UWRF celebrates ways to go green
April 21, 2011
There are signs of UW-River Falls’ year-long commitment to sustainability all over campus, but Earth Day holds a special meaning, especially for residents of Wisconsin.
According to the UWRF Sustainability 2011 Earth Week website there are many ways people can celebrate Earth Day in River Falls. On Friday night, binGO GREEN will take place at 8 p.m. in Pete’s Creek in the lower level of the University Center, where the prizes to win will be locally made and sustainable.
On Monday, Earth Week at UWRF will conclude with the showing of “Tapped”, a film about the bottled water industry and its contribution to ecological problems, at 6:30 p.m. in the Kinnickinnic River Theatre in the UC.
There are plenty of ways to celebrate Earth Day even if it’s not at one of the scheduled events or on the specific day, said Kelly Cain, director of the St. Croix Institute for Sustainable Community Development.
“The quality of the environment is ultimately the quality of our lives over the long haul,” Cain said, “ and just having one day to at least call that connection back to mind is critical, even though there is no better line than ‘Every day is Earth Day’.”
Choral Music Education Major Stephanie Bijoch said she is looking forward to connecting with the environment in her own way for Earth Day this year.
“Sometimes when it’s nice out, the chamber singers rehearse outside,” Bijoch added, “So I’m hoping for good weather so I can get outside and sing while taking in the beauty of nature around me.”
According to the Earth Day Network’s website, Earth Day is the largest secular celebration in the world, with more than 1 billion people participating each year. This year, more than 96 million have made an online pledge to celebrate Earth Day with an “Act of Green”.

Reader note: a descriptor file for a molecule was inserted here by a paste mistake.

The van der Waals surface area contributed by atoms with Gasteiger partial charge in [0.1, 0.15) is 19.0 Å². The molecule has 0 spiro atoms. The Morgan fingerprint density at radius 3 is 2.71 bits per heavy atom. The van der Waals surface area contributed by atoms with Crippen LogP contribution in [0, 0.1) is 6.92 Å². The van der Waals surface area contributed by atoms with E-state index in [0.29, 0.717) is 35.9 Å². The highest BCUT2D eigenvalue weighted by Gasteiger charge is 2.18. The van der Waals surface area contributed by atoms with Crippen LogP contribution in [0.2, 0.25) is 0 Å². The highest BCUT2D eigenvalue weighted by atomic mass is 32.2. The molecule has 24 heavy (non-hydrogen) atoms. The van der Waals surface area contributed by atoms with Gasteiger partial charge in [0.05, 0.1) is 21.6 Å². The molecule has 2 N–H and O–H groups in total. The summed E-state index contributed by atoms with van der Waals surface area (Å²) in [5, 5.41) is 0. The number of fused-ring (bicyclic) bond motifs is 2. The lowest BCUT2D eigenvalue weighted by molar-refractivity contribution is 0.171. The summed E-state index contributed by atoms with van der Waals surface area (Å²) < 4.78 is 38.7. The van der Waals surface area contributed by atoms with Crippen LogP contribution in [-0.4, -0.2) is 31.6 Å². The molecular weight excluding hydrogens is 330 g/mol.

According to the Earth Day Network, Earth Day was founded by Wisconsin Sen. Gaylord Nelson. Nelson noticed that the anti-war rallies of the 1960s had a profound moving effect on people across the nation. He thought the same tactics could be used to get people’s attention, and get environmental issues to the forefront of political discussion. His idea worked, and that year 20 million people in the United States rallied to celebrate the first Earth Day.
At UWRF, sustainability takes a role in all aspects of the campus throughout the year. For 2011, UWRF received an “A-“ rating from the College Sustainability Report Card, according to its website. The College Sustainability Report card is the only independent evaluator of sustainability of colleges in the United States and Canada.
UWRF received A’s in the administration, climate change and energy, food and recycling, and student involvement categories of the report. The University received a B in the green building category and a C in the transportation category.
Cain said he believes that UWRF is doing very well at reaching its sustainability goals.
“We’ve reduced our carbon footprint by 20 percent in the last three years, which is a phenomenal pace,” Cain said.
Cain said that transportation is the University’s biggest sustainability challenge to overcome, because of the high amount of commuter students. He said there is a rideshare program available called Zimride that would greatly help increase UWRF’s College Report Card grade.
“Carpooling and Zimride present a phenomenal opportunity for us to move forward, and give us a very strong shot at an overall “A” on a national basis, which would be a huge achievement,” he said.
At the April 19 Student Senate meeting, the Student Senate declined support of a three-year contract with Zimride, stating their decision was based on student safety concern.
Cain said that even for those who cannot actively get out and participate in an Earth Day event, it is important to recognize the environmental issues in the world.
“At a minimum,” Cain added, “Take a little time to reflect.”